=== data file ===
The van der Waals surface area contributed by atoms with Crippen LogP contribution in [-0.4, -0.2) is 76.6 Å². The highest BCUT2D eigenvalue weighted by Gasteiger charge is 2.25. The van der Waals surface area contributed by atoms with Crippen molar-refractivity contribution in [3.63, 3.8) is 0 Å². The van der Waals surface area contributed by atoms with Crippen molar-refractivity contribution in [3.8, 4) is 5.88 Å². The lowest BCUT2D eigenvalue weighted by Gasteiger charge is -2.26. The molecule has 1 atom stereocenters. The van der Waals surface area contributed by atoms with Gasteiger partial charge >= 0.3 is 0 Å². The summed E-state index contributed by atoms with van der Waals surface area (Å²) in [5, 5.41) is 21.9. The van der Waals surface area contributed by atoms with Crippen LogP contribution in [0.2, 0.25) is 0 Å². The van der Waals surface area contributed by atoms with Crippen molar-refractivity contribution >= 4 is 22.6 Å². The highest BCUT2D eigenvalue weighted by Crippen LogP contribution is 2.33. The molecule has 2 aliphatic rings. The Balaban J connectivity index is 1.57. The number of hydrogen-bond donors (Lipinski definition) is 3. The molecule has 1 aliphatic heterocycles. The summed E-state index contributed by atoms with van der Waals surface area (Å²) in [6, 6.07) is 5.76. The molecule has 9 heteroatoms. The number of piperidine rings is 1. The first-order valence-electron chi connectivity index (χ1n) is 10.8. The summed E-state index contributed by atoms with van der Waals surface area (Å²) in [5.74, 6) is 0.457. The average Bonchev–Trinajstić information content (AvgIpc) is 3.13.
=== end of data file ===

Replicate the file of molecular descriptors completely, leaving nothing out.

The van der Waals surface area contributed by atoms with Crippen LogP contribution in [-0.4, -0.2) is 76.6 Å². The highest BCUT2D eigenvalue weighted by Gasteiger charge is 2.25. The van der Waals surface area contributed by atoms with Crippen molar-refractivity contribution in [3.63, 3.8) is 0 Å². The van der Waals surface area contributed by atoms with Crippen molar-refractivity contribution in [3.8, 4) is 5.88 Å². The lowest BCUT2D eigenvalue weighted by Gasteiger charge is -2.26. The molecule has 1 atom stereocenters. The van der Waals surface area contributed by atoms with Gasteiger partial charge >= 0.3 is 0 Å². The summed E-state index contributed by atoms with van der Waals surface area (Å²) in [5, 5.41) is 21.9. The van der Waals surface area contributed by atoms with Crippen LogP contribution in [0.2, 0.25) is 0 Å². The van der Waals surface area contributed by atoms with Crippen molar-refractivity contribution >= 4 is 22.6 Å². The highest BCUT2D eigenvalue weighted by Crippen LogP contribution is 2.33. The molecule has 2 aliphatic rings. The Balaban J connectivity index is 1.57. The number of hydrogen-bond donors (Lipinski definition) is 3. The molecule has 1 aliphatic heterocycles. The summed E-state index contributed by atoms with van der Waals surface area (Å²) in [6, 6.07) is 5.76. The molecule has 9 heteroatoms. The number of piperidine rings is 1. The first-order valence-electron chi connectivity index (χ1n) is 10.8. The summed E-state index contributed by atoms with van der Waals surface area (Å²) in [5.74, 6) is 0.457. The average Bonchev–Trinajstić information content (AvgIpc) is 3.13.